Provides a performant jQuery-like environment for rendering of client-side SPA application within node servers.
Provides a performant jQuery-like environment for rendering of client-side SPA application within node servers.
For a given page request cycle a few different stages occur, approximating the browser's life cycle.
beforeExeccallback is run allowing the host to modify the page environment.
deferattributes are ignored.
loadedcallback is executed
Once the page has completed rendering it needs to notify the fruit-loops container that the response is ready for the user. This is done via the
emit supports one of three modes:
Outputs the page immediately after this call is made.
Outputs the page once all AJAX events have completed. If none are pending at the time this is called emits immediately.
Event loop cleared:
Outputs the page once all async behaviors have completed. This is a superset of the AJAX completion mode, also waiting for all pending timeouts to complete prior to emitting. This mode is similar to Node's full process life cycle.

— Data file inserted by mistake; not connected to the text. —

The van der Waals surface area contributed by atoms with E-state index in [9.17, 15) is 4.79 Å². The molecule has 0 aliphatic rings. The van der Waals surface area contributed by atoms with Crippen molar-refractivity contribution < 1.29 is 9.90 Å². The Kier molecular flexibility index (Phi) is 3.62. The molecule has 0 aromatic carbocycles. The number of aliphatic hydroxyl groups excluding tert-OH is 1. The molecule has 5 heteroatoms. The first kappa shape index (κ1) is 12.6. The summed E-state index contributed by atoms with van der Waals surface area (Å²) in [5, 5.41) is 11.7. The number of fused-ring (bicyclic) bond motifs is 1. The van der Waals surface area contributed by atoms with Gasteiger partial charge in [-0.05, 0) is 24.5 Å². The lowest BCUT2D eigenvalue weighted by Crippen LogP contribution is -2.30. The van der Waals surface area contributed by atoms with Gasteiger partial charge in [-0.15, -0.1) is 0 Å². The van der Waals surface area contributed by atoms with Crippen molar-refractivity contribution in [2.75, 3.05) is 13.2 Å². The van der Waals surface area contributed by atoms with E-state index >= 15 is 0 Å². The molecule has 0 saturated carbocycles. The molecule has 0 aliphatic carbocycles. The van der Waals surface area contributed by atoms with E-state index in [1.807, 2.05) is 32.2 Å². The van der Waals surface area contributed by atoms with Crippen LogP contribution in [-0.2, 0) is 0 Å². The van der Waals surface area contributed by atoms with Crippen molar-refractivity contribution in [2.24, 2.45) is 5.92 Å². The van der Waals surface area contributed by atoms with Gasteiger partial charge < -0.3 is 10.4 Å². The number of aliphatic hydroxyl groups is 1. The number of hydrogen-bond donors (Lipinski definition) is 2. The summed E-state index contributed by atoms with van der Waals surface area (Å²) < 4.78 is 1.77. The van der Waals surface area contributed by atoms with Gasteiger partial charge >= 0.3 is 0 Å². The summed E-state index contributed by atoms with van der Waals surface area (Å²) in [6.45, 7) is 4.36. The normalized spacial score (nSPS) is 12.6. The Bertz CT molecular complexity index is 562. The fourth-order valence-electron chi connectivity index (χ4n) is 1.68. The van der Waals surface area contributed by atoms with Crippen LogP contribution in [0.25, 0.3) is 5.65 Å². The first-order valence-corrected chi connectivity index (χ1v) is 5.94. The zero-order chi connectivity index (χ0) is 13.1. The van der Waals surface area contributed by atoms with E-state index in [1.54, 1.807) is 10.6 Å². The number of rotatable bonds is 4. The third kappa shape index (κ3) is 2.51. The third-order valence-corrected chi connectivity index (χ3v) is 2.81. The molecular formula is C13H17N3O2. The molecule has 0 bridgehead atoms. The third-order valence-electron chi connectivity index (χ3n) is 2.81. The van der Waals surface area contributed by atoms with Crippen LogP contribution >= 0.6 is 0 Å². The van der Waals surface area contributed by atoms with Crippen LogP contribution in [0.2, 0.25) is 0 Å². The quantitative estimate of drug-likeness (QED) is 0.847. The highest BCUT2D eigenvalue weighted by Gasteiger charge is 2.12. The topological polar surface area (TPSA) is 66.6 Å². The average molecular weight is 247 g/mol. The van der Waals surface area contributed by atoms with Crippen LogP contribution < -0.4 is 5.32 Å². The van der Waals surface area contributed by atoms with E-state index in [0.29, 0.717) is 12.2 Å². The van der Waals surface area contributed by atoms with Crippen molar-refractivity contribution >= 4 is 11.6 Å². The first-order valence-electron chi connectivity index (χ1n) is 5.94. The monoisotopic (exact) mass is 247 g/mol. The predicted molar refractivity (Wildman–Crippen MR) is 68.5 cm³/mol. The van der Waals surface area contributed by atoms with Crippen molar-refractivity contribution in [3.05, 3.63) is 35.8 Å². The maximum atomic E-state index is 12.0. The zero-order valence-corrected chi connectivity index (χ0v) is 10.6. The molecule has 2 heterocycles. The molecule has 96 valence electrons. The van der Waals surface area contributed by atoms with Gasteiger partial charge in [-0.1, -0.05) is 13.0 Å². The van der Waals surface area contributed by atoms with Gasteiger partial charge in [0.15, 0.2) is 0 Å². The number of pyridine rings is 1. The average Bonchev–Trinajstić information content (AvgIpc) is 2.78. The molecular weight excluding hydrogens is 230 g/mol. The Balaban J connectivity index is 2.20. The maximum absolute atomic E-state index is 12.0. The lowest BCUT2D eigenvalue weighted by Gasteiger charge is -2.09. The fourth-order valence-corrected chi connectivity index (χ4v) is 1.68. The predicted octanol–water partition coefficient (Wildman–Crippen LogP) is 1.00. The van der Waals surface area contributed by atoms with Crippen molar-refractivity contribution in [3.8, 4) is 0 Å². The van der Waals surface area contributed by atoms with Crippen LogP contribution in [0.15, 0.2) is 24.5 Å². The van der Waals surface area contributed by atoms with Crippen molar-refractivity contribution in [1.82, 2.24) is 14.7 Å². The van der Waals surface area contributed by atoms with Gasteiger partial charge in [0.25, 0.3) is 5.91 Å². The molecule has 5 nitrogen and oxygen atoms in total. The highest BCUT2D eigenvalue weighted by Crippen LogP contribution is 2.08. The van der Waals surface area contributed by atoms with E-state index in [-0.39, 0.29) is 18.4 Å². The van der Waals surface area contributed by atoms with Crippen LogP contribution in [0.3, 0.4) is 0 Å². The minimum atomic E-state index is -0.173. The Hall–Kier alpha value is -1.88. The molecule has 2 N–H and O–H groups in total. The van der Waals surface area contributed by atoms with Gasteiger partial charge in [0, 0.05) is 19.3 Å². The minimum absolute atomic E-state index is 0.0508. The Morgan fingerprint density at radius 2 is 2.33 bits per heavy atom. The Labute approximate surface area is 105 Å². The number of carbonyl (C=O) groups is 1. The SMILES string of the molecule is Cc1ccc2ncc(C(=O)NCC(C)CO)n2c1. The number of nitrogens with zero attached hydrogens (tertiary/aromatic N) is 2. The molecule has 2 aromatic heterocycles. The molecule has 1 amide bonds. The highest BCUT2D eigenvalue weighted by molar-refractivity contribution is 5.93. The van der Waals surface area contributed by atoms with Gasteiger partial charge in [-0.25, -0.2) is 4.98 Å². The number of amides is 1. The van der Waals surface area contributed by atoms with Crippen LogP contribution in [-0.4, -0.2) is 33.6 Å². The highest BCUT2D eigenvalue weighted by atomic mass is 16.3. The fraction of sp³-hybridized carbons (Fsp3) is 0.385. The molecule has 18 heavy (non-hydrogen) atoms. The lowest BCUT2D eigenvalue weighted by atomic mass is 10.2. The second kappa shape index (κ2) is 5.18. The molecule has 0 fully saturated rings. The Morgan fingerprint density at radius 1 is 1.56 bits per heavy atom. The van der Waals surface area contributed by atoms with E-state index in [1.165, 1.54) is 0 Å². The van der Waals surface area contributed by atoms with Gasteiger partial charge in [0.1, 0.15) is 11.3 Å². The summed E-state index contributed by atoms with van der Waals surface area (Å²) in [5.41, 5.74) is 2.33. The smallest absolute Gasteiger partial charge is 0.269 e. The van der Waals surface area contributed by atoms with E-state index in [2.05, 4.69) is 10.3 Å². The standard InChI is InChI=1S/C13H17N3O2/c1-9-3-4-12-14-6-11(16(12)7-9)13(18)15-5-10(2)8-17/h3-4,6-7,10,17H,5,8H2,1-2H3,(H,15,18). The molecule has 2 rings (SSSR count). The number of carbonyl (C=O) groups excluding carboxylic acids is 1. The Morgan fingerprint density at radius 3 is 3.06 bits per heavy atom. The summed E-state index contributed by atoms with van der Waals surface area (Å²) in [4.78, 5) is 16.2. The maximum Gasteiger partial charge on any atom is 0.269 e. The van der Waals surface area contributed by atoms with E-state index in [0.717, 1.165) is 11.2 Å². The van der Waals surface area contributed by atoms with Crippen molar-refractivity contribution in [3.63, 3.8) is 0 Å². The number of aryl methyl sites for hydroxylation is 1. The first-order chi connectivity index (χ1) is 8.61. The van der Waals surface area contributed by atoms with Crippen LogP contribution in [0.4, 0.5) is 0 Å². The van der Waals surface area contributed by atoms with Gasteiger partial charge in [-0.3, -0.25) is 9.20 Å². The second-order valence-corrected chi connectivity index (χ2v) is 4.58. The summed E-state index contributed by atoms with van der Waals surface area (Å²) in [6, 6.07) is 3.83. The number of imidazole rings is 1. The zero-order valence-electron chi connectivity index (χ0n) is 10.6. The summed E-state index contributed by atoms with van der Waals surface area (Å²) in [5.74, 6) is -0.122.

Both the immediate and ajax emit modes will wait for the next node event loop before emitting the page, allowing any pending operations to have a chance to complete. Note that these operations are not guaranteed to complete and critical behaviors generally should not rely on this timeout.
Note that Fruit loops will cancel pending async behaviors once the page emit's its contents. For ajax calls this means that the request will be aborted at whatever stage they are currently in. For
setImmediate will be cleared by their respective clear API.
Once the emit process beings, the flow is as follows:
finalizecallback is called
callbackis called with the rendered HTML content
One of the primary goals for Fruit Loops is to enable rendering of public only data. This allows for the server-side tier to handle the SEO concerns and fast load of common content and the client tier can handle augmenting the initial HTML payload with time or user specific data.